Smart phones have never been just a device for calling a loved one or sending a text message to a friend. These computers, encased in slick sheets of metal and glass, connect many people of the modernized world with portable, unlimited internet to the World Wide Web.
Increased usage and demands for faster, more organized access to information and entertainment have resulted in applications to take over the smart phone world. They range from “apps” designed track the exact location of others to those that can transform a picture into a mock-painting.
On Thursday, Sept. 5, Jacksonville University’s John Turnock, associate professor of art, orchestrated an art show showcasing photos taken strictly by iPhones. These photos were then turned into artwork, many of them made to look like real paintings rather than pictures.
It isn’t the type of show that is normally done, Turnock said.
“It’s an unusual show that hasn’t been done very often, so it’s kind of exciting for the artists and us,” Turnock said, in a Sept. 5 Florida Times-Union article. “I invited artists from around the world to participate. Some of the participants are professional photographers, some are amateur artists, but all are intrigued by the possibilities offered by technology.”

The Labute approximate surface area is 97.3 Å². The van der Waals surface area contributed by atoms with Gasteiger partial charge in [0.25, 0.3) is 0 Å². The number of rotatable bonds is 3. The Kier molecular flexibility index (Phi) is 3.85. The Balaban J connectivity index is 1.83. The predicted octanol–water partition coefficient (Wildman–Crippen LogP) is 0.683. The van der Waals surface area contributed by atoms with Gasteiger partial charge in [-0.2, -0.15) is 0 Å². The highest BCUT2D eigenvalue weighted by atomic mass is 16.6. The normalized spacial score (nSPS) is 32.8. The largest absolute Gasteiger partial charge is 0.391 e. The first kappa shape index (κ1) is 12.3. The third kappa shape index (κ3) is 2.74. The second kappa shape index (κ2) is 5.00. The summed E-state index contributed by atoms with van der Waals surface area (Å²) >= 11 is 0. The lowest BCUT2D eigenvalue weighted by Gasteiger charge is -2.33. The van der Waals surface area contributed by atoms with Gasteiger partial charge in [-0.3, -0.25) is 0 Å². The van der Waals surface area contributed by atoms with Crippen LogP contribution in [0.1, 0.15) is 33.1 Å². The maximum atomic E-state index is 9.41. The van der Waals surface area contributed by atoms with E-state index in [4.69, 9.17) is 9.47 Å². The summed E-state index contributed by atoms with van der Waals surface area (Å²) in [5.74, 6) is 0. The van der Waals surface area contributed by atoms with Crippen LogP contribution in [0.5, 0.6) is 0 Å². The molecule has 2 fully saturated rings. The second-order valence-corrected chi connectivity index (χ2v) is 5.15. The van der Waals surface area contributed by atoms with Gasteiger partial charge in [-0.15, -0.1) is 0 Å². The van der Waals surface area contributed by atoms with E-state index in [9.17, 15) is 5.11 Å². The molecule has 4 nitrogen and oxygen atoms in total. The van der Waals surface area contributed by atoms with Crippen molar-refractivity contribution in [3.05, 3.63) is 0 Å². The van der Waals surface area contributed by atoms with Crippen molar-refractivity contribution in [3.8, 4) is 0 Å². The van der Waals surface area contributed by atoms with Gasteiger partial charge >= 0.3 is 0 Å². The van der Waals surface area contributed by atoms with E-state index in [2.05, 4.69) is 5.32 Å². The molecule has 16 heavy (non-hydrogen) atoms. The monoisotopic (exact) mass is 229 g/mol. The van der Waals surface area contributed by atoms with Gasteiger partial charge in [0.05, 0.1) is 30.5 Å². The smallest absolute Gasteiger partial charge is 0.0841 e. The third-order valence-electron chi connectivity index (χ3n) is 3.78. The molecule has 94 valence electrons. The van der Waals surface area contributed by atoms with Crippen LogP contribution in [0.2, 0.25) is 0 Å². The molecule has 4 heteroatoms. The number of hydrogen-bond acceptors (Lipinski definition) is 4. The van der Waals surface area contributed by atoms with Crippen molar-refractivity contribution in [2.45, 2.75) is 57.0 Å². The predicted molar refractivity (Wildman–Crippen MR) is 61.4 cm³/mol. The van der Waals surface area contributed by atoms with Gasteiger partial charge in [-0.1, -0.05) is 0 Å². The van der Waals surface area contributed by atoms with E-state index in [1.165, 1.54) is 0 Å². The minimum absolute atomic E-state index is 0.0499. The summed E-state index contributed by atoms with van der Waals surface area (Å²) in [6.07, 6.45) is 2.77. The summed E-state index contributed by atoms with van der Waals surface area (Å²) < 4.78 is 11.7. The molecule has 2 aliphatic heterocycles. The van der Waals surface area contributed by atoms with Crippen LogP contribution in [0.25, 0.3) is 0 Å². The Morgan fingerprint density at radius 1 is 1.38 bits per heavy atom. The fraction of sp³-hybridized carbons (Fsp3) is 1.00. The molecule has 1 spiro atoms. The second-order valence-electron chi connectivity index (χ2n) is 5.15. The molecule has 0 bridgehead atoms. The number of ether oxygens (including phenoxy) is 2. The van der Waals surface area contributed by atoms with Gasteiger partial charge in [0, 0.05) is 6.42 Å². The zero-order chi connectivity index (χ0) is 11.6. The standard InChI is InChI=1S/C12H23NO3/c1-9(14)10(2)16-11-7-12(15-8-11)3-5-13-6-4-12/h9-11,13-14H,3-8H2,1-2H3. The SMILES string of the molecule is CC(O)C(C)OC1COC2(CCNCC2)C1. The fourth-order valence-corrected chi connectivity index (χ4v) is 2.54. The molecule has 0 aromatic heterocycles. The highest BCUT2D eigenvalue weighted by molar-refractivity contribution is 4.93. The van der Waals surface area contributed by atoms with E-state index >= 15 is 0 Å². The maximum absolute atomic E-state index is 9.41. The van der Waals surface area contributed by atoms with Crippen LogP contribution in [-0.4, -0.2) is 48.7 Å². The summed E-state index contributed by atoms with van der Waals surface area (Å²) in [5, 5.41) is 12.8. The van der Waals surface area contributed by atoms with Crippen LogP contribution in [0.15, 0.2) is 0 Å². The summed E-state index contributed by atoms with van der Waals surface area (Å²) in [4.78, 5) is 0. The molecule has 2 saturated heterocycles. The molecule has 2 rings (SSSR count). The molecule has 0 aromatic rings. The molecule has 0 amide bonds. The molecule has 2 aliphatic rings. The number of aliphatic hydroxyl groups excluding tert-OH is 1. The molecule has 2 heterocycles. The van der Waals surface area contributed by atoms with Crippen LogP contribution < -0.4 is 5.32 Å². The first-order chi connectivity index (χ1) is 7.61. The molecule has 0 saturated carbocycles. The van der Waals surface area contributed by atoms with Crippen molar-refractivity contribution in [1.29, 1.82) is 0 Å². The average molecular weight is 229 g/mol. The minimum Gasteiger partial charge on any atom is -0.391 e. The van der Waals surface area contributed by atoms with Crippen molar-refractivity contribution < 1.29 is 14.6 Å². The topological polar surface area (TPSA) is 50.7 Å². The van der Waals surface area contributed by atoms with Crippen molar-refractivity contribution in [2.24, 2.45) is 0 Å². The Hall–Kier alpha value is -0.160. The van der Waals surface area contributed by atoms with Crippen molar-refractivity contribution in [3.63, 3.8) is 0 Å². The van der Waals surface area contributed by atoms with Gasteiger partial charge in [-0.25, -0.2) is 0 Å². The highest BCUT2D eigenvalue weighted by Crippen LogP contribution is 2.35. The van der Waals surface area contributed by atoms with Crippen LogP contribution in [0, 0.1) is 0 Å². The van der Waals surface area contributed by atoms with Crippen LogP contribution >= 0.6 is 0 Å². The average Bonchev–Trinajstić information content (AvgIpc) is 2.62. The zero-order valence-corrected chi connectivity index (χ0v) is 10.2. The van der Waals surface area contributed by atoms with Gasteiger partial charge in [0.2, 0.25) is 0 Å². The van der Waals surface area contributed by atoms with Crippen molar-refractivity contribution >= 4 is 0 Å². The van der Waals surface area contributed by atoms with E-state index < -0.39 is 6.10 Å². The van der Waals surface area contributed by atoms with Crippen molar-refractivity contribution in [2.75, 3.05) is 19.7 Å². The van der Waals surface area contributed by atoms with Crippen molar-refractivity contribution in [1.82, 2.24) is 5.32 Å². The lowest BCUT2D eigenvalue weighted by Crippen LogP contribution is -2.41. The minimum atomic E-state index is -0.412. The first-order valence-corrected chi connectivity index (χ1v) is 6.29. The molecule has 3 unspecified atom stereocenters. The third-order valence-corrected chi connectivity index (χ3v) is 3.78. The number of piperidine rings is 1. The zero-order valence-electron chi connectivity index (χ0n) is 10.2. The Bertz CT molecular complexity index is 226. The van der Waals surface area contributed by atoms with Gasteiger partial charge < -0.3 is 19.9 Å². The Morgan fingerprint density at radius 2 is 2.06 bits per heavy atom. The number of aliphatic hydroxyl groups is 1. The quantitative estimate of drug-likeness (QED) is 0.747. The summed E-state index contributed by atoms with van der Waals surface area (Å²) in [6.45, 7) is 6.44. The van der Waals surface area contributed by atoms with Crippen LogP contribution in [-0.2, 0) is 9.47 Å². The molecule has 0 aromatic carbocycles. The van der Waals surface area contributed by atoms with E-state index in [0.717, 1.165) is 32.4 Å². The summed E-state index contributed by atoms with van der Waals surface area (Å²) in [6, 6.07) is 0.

The advances in smartphone technology offered these professionals a different artistic medium for their talents.
“The pictures are truly amazing,” said Ashley Simon, JU junior and international business major. “I didn’t know they were pictures until someone told me. A lot of them seem a little morbid and gothic but the way they were transformed to look like a painting it absolutely fascinating. I wish I new how to do something like this.”
All artwork in the exhibition was printed on campus on recycled, acid-free paper.
The show, which is free and open to the public, will be on display weekdays through Oct. 2.